It’s been a pretty grim week for global stock markets, although investors can take some solace as Asian markets show signs of recovery this Friday. Large selloffs in US stocks spurred by fears over rising interest rates this week spread to Europe and Asia.
Wall Street saw another sharp fall on Thursday, leading to a losing streak of five sessions for which President Trump blamed the “crazy” and “out of control” Federal Reserve.
Yesterday, the S&P 500 index fell by a further 2.1%, meaning the US benchmark was down by 5% over the week.
When America sneezes the rest of the world catches a cold, and the global FTSE All-World index also retreated for its sixth successive day, erasing all gains made in 2018 and making it one of the worst weeks of the year for global stock markets.
Signs of Recovery in Asia
On Friday, the selloffs continued, but at a slower pace. In Tokyo, shares were down by 0.5% by midday compared to 3.5% on Thursday. Hong Kong shares began the day trading up by 0.4% and shares in Taiwan also rallied by 0.7%.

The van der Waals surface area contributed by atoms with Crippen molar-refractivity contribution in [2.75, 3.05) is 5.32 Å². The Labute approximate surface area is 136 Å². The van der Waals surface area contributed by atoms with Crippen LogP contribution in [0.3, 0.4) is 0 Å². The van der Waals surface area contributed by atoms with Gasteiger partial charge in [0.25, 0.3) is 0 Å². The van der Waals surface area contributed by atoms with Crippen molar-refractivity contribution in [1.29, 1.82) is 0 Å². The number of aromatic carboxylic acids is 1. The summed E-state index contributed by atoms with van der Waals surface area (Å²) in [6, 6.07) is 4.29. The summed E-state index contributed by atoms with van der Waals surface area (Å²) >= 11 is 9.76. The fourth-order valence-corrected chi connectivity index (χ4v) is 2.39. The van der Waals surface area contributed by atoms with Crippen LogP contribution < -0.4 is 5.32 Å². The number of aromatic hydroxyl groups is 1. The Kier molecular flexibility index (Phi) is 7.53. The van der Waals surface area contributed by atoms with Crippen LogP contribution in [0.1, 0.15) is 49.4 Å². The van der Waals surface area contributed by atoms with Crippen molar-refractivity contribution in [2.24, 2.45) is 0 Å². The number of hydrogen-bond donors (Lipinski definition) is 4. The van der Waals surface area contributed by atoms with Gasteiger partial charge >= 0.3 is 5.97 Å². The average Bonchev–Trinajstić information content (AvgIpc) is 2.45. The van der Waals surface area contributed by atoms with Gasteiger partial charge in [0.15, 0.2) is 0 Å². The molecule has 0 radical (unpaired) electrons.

Futures trading markets also show signs of bouncing back and indicate a stronger opening today for London and New York equities. It seems that after the sharp downturn, global stock markets are beginning to correct themselves with shock charts turning green again in Aisa.
The large selloffs appear to have been triggered by a turbulent US Treasury market and the Federal Reserve’s decision to hike interest rates again. President Trump has been highly critical of the Fed, strongly disagreeing with their decision, and calling the rising interest rates “out of control.”
Global Stock Markets Look to Rally
Global stock markets have been left bruised and battered with the pinch particularly felt in Asia in the wake of the trade war between China and the US. Moreover, account deficit countries such as India and Indonesia have suffered even more as large importers of oil.
We’ll have to wait and see if Asian trading today leads to a firmer start for Europe and Wall Street. But the signs are showing that the global rout in stock is beginning to abate.
Featured image from Shutterstock.